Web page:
As the industry became skilled on the “value” sales conversation, that term slipped into the background and “customer experience” emerged as the overall, undefinable, defining metric.  Repeatedly we read and have been told that, “All great businesses offer a top-notch customer experience.” We see it referred to in case study after case study but, as with “value,” the challenge is to define and measure great customer experiences.

Angel investor Darren Herman offers guidance in his blog, Operating Partner.  He proposed the following simple formula:

Value = Experience / Price

On first thought, that formula appears to be too simple, when you evaluate the equation in more detail, it makes sense.  The kicker is defining experience. Price is simple: the lower it goes, the lower the experience factor can be to still deliver attractive value. But, if you are playing on the luxury-premium level, you have to improve the experience to justify higher pricing. 

It has been proven continuously that the lowering price value strategy is a never-ending race to the bottom and that’s not a successful formula for DPH luxury experiences.  The decorative plumbing and hardware industry can deliver on its value paradigm by focusing on the following five touchpoints: Showroom, Website, Salespeople, Customer Service and Vendors. 

Breaking them down into easily defined deliverables allows you to create a manageable list to use as a brand experience evaluation scorecard (equally applicable to Manufacturers, Representatives and Showrooms).

  • Website
    • Is your website easy to use and comfortable for your customers to shop?
    • Does your website offer the information your customers require?
    • Is your website easy for Google to find?
    • Are your key vendors’ presentations and product pages up to date?
    • Is your website respected more than your competition’s?
    • For e-commerce sites, does your showroom’s in-stock inventory cater to the products your customers really need before the vendor can deliver? 

Side Note: Today’s customer wants to do their work whenever and wherever they are.  To have a poor website is interpreted as you are not interested in their business.  An effective and easy-to-use website is a must have.

  • Salespeople
    • Are your salespeople more knowledgeable and respected than your competition?
    • Are they consistent from customer to customer?
    • Do they listen actively?
    • Do they want to improve?

Side Note: Every time I am at a showroom or attending a conference the number one problem our colleagues mention is finding good people.  Yet, few companies offer any type of sales training to make their good people better. I have never met a salesperson that cannot get better and that includes me.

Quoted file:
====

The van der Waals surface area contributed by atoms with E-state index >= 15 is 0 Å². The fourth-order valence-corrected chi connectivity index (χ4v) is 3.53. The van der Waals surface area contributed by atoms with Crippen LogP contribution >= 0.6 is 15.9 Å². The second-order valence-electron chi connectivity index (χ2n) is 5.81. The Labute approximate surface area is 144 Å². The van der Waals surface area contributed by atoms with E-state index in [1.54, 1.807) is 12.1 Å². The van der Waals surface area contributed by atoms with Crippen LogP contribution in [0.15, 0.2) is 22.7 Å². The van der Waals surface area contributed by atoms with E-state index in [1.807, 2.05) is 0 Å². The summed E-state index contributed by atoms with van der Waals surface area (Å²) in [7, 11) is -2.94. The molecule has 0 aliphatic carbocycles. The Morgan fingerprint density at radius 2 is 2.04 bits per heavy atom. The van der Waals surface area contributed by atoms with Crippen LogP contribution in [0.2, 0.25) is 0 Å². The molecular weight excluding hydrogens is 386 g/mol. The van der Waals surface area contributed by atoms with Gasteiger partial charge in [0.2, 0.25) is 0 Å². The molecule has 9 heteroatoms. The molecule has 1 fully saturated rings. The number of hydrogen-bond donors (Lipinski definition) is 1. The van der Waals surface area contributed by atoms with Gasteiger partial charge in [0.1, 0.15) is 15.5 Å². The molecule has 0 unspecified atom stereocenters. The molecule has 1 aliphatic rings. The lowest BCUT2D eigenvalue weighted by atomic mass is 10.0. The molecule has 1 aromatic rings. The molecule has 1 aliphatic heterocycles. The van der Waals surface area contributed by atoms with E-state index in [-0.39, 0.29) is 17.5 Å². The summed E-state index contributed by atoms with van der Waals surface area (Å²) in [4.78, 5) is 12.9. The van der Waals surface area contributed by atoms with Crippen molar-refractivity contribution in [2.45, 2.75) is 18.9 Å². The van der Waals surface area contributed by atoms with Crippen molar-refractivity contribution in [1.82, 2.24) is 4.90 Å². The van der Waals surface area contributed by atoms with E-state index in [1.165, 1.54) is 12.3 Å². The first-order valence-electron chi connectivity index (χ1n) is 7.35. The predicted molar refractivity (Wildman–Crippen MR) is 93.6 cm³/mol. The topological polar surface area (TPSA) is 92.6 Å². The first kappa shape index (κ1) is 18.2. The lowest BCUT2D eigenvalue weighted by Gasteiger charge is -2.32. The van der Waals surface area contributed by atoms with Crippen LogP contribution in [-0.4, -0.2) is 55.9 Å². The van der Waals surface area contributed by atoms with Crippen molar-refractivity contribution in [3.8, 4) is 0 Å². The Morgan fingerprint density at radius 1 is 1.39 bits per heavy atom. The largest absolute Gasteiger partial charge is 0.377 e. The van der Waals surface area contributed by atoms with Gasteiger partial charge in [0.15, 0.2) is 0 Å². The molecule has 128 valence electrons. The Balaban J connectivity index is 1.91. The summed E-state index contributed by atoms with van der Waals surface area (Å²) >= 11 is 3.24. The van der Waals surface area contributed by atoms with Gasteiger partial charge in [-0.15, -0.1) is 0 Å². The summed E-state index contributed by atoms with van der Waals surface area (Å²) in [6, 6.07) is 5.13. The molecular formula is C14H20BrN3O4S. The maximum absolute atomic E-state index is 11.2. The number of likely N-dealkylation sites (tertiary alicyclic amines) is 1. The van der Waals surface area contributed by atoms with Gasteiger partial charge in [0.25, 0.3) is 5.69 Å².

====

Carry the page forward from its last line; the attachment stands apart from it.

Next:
• Customer Service
    • Do you offer uncompromising cradle-to-grave service?
    • Do you proactively communicate both good and bad information with your clients as their job progresses?
    • Do you reach out to the client and end users after the job is finished?
    • Is your product return process painful for the client? Are they presumed guilty before being proven innocent?

Side Note: A significant factor in the continuing growth of showrooms and vendors is based on selling more to good customers.  Will that hold true if you continue to offer the least?

  • Vendors
    • Are they what they say they are?
    • Do they train and keep your purchasing, sales and customer service teams up to date?
    • Do they design and craft products in line with their pricing?
    • Do they deliver on what they promise?
    • Are their demands in line with their value to your business?

Side Note:  Vendors, when was the last time you surveyed the key 100 showroom salespeople about what they think will help your brand improve?  When was the last time you and your distributor showroom surveyed their good builder and trade customers about what they think will help your brand improve? Sitting in your office listening to a few loud folks is not the best way to build your brand’s foundation.

  • Showroom
    • Is your showroom easy and comfortable for your customers to shop?
    • Is your showroom easy to use by your salespeople?
    • Is your showroom perceived as stylish by your core design trade customers?
    • Are your key vendors’ displays up to date?
    • Does your showroom’s inventory contain the products your customers need before the vendor can deliver?

Side Note: Maintaining a showroom is hard work and expensive, but when done effectively is can be very profitable.  The more vendors, representatives and distributor showrooms stay in step, the better for all parties involved.

This list provides a tool to evaluate your business and to determine your customer experience rating.  Each point can be valued good or bad or with a five-point scale. Determine which metric works best for your business and team.

There is one other factor to consider.  Each point on the list focuses on eliminating FRICTION your customers encounter when working with your company.  Both trade customers and end-users HATE friction. Removing friction requires an investment of money and time. Willingly taking back a polished nickel lavatory faucet that looks as if it was attacked by a steel grill brush is not easy or cheap, but necessary.  

Do not lose sight of the fact that you are working to increase your customers’ perceived value of your business.

The bottom line is that each individual customer will evaluate your business.  Having a metric to determine how your business is perceived will improve your customers’ experiences and help you develop effective strategies to address weaknesses.

A version of this article appeared in the January issue of Kitchen & Bath Design News